A Public Stoning for Extra Credit

Amy Brosemer

 

BANG!!!

 

Holy Crap! I think as a massive copy of the New King James version of the Holy Bible thuds onto my school desk. My head spins, frantically searching the facial expressions of the other tenth-grade literature students. BANG! BANG! BANG! No one else is showing any signs of alarm as more Bibles crash down sporadically around the room. In fact, they continue their discussions like everything’s ordinary.

 

Hello? Don’t you guys see the gigantic Bibles being plunked down in front of us IN A PUBLIC HIGH SCHOOL? What am I supposed to do with this?

 

I should have known that there wouldn’t be any expression of anxiety though. Even having been in South Georgia for only a week, I had caught on to the completely different view of religion prevalent in my new home. However, I was accustomed to Central Florida, where if you do have a professed faith then it was on Sunday morning.

 

I’m definitely not in Orlando anymore, I think as I slide lower in my seat. Then movement catches my eye. I turn just in time to see a baseball star pull out a smaller Bible from his bag. What in the world? They carry their own Bibles with them to class?

 

The class settles as the teacher moves to the front of the classroom. Am I mistaken, or is this a Tuesday morning, NOT a Sunday morning? Is this teacher asking for a lawsuit?

 

“Today you will be exploring the Bible. In order to become familiar with the layout and content, we will start off with a scavenger hunt,” the teacher explains. Snickers occur around the room as the students exchange self-righteous smiles. Of course, this would seem like a waste of time to them.  By now, I’m close to being on floor, trying to become invisible while rehearsing my certain deposition with the ACLU I know will be the inevitable conclusion to this bizarre lesson.

 

We are divided into groups of four, and a scavenger hunt sheet is placed before me. I look around my group as they talk amongst each other. I guess this isn’t a joke, I think.  Always the good little student, I sigh and read the first question on the page. Okay, I guess I’m going to have to do this. The lawyers will understand that I couldn’t refuse the teacher.  Anyway, I’ve sat through many years of CCD classes, so some of that must have rubbed off.  As a Catholic child, CCD, Confraternity of Christian Doctrine, is our religious education classes taken all through grade school until you are confirmed, usually in the eighth grade. I consider myself devout to my faith; however, I know my knowledge of the Bible is minimal compared to the many Baptists around me. Tentatively, I reach out to touch the Bible on my desk, keeping an eye on my group members. No one has noticed. I sit up a little in my desk, open the cover, and begin digging.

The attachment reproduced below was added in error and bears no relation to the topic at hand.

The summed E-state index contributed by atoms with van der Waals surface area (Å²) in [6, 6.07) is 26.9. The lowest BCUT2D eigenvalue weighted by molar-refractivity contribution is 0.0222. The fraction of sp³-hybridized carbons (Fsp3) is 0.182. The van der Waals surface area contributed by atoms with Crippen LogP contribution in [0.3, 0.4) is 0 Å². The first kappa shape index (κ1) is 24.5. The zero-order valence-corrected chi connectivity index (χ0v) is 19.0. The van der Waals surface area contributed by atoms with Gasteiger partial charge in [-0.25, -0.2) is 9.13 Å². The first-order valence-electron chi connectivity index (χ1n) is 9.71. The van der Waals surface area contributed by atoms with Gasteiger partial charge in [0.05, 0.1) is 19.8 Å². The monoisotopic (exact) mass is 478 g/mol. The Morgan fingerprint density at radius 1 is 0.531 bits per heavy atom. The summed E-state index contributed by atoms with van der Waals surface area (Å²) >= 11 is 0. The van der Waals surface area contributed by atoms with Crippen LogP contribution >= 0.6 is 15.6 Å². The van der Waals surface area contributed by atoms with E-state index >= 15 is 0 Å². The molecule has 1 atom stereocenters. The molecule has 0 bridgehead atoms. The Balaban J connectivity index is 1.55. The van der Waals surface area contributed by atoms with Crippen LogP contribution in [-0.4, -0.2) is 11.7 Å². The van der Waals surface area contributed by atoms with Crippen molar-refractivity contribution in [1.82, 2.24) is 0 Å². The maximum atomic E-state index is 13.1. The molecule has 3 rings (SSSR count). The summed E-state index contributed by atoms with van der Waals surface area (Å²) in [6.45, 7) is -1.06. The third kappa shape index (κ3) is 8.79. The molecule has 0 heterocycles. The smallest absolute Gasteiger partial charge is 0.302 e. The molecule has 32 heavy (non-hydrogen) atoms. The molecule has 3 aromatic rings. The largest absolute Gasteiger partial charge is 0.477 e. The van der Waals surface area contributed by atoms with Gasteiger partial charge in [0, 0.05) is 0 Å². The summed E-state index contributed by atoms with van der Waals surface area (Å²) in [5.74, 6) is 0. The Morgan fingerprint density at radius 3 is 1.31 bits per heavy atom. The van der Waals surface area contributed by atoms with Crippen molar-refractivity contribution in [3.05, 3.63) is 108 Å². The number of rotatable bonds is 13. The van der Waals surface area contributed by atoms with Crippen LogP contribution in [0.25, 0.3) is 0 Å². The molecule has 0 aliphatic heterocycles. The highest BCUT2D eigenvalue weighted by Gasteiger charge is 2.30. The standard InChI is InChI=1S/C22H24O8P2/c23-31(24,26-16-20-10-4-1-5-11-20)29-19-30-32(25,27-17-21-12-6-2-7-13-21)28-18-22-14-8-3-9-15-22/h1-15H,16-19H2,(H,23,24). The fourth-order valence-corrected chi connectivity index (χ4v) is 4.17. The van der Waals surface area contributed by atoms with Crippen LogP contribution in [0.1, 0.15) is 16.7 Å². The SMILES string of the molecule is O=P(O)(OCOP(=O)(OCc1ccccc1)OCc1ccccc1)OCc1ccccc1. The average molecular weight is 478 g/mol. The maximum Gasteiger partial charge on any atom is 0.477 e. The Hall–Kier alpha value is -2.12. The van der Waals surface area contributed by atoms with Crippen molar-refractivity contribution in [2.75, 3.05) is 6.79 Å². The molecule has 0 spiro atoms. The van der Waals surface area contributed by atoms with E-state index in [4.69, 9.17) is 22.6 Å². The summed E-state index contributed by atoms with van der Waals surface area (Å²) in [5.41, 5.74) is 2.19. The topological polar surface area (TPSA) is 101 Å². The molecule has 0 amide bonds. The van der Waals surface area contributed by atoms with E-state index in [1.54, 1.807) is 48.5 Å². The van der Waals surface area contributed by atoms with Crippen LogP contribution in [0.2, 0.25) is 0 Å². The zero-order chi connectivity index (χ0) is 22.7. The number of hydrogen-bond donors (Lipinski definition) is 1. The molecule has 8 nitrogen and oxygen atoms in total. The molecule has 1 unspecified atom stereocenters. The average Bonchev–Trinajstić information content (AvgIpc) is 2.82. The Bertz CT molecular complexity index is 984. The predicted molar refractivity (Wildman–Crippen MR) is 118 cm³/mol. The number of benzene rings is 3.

“Can you believe anybody wouldn’t know this? I can’t believe we even have to do this scavenger hunt,” the perky blonde I’ve decided to hate in my group speaks up. 

 

Oh crap. Please don’t notice me. I’m already the new girl from the city. Now I’ll be the atheist new girl from the city. Yeah, I’ll be the popular one.  

 

“All right, number six. Everybody ready?” Perky asks.

 

Number six? What happened to the first five?

 

“Wait a minute,” Baseball Player interrupts.

 

Oh no. He’s seen my paper.

 

“She doesn’t have it yet,” he says, motioning to me.

 

Here we go. Three sets of eyes turn toward me. My mind goes blank. Wow, I should be the spokesperson for Making Friends and Influencing People.  Time ticks by, and I can tell they are coming to their own conclusions in their mind.  This is an honors class, after all. Then the soft-spoken brunette beside me slides her paper over where I can see and nods to me. Thank you! Maybe everyone isn’t so bad here.  I quickly jot down answers, trying not to make eye contact with any of the others.  As the group winds up the activity, I stay quiet and just write what they say.  I am amazed. Bible verses are being recalled automatically, and every character asked about on the scavenger hunt is identified without ever opening a page.

 

Okay, I’ve survived this. But what about the main lesson, and why aren’t the administrators busting through the door?

 

Our groups start to break up, and the teacher again moves to the front of the room. I expect to sit like a whore in the back pew during the sermon, sweating and praying lightning doesn’t strike me down.  I am certain Catholic is stamped on my forehead and there will be a public stoning for extra credit.

 

“For the next week, we are going to take a different view of the Bible than many of you are used to,” our teacher explains. “We are not going to look at it from a religious viewpoint, but as literature because the Bible is the oldest piece of literature in existence today.”

 

Excuse me? Wow. This is kind of cool. However, I still think I’m going to have that deposition ready and keep an eye out for any suspicious piles of stone.